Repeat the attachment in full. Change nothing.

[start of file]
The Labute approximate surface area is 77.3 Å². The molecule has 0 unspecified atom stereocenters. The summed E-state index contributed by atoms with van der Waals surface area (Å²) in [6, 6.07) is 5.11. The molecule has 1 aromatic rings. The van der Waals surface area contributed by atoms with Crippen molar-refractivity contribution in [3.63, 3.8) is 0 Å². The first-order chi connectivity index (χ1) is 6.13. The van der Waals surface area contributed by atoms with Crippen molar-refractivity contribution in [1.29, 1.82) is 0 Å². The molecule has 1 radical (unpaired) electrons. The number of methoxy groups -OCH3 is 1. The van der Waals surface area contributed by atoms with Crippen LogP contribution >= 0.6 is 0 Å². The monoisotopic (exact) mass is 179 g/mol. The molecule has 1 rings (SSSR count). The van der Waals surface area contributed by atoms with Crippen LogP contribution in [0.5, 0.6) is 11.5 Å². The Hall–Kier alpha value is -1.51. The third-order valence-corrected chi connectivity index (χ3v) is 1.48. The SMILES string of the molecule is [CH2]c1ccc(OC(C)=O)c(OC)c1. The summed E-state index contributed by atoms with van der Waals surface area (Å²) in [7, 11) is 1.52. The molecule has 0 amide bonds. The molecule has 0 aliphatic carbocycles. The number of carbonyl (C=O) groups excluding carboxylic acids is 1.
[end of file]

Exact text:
The Labute approximate surface area is 77.3 Å². The molecule has 0 unspecified atom stereocenters. The summed E-state index contributed by atoms with van der Waals surface area (Å²) in [6, 6.07) is 5.11. The molecule has 1 aromatic rings. The van der Waals surface area contributed by atoms with Crippen molar-refractivity contribution in [3.63, 3.8) is 0 Å². The first-order chi connectivity index (χ1) is 6.13. The van der Waals surface area contributed by atoms with Crippen molar-refractivity contribution in [1.29, 1.82) is 0 Å². The molecule has 1 radical (unpaired) electrons. The number of methoxy groups -OCH3 is 1. The van der Waals surface area contributed by atoms with Crippen LogP contribution >= 0.6 is 0 Å². The monoisotopic (exact) mass is 179 g/mol. The molecule has 1 rings (SSSR count). The van der Waals surface area contributed by atoms with Crippen LogP contribution in [0.5, 0.6) is 11.5 Å². The Hall–Kier alpha value is -1.51. The third-order valence-corrected chi connectivity index (χ3v) is 1.48. The SMILES string of the molecule is [CH2]c1ccc(OC(C)=O)c(OC)c1. The summed E-state index contributed by atoms with van der Waals surface area (Å²) in [7, 11) is 1.52. The molecule has 0 amide bonds. The molecule has 0 aliphatic carbocycles. The number of carbonyl (C=O) groups excluding carboxylic acids is 1.